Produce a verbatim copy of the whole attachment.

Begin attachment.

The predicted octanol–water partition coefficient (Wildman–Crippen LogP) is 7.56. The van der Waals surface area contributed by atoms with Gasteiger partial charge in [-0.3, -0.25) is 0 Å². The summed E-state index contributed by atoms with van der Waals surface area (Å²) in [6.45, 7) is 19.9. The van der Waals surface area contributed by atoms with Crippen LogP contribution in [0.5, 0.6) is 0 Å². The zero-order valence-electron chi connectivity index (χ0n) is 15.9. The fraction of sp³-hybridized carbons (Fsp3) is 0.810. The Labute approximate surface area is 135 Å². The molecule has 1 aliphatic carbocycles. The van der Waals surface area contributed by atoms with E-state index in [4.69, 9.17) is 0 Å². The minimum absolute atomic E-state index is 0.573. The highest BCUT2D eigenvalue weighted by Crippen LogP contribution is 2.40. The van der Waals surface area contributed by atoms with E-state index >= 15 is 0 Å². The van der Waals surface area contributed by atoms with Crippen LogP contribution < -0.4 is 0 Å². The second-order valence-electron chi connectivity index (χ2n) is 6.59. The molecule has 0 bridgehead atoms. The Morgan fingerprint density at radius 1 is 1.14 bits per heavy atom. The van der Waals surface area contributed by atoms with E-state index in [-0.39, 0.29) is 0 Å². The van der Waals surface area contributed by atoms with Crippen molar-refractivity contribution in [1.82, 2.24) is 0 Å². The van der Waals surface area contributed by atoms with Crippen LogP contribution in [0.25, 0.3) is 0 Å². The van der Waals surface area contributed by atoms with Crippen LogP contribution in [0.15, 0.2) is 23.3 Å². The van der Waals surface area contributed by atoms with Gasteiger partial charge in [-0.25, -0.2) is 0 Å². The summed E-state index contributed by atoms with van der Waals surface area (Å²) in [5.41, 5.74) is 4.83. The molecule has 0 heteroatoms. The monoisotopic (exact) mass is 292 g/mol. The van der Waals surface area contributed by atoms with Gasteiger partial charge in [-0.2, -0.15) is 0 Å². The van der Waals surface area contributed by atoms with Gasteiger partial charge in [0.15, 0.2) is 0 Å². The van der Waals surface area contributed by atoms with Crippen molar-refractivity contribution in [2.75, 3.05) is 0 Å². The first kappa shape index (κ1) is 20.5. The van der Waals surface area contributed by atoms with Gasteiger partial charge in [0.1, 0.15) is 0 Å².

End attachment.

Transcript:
The predicted octanol–water partition coefficient (Wildman–Crippen LogP) is 7.56. The van der Waals surface area contributed by atoms with Gasteiger partial charge in [-0.3, -0.25) is 0 Å². The summed E-state index contributed by atoms with van der Waals surface area (Å²) in [6.45, 7) is 19.9. The van der Waals surface area contributed by atoms with Crippen LogP contribution in [0.5, 0.6) is 0 Å². The zero-order valence-electron chi connectivity index (χ0n) is 15.9. The fraction of sp³-hybridized carbons (Fsp3) is 0.810. The Labute approximate surface area is 135 Å². The molecule has 1 aliphatic carbocycles. The van der Waals surface area contributed by atoms with E-state index in [4.69, 9.17) is 0 Å². The minimum absolute atomic E-state index is 0.573. The highest BCUT2D eigenvalue weighted by Crippen LogP contribution is 2.40. The van der Waals surface area contributed by atoms with E-state index >= 15 is 0 Å². The van der Waals surface area contributed by atoms with Crippen LogP contribution < -0.4 is 0 Å². The second-order valence-electron chi connectivity index (χ2n) is 6.59. The molecule has 0 bridgehead atoms. The Morgan fingerprint density at radius 1 is 1.14 bits per heavy atom. The van der Waals surface area contributed by atoms with E-state index in [-0.39, 0.29) is 0 Å². The van der Waals surface area contributed by atoms with Crippen molar-refractivity contribution in [1.82, 2.24) is 0 Å². The van der Waals surface area contributed by atoms with Crippen LogP contribution in [0.25, 0.3) is 0 Å². The van der Waals surface area contributed by atoms with Crippen LogP contribution in [0.15, 0.2) is 23.3 Å². The van der Waals surface area contributed by atoms with Gasteiger partial charge in [-0.25, -0.2) is 0 Å². The summed E-state index contributed by atoms with van der Waals surface area (Å²) in [5.41, 5.74) is 4.83. The molecule has 0 heteroatoms. The monoisotopic (exact) mass is 292 g/mol. The van der Waals surface area contributed by atoms with Gasteiger partial charge in [-0.2, -0.15) is 0 Å². The van der Waals surface area contributed by atoms with Gasteiger partial charge in [0.15, 0.2) is 0 Å². The van der Waals surface area contributed by atoms with Crippen molar-refractivity contribution in [2.75, 3.05) is 0 Å². The first kappa shape index (κ1) is 20.5. The van der Waals surface area contributed by atoms with Gasteiger partial charge in [0.1, 0.15) is 0 Å².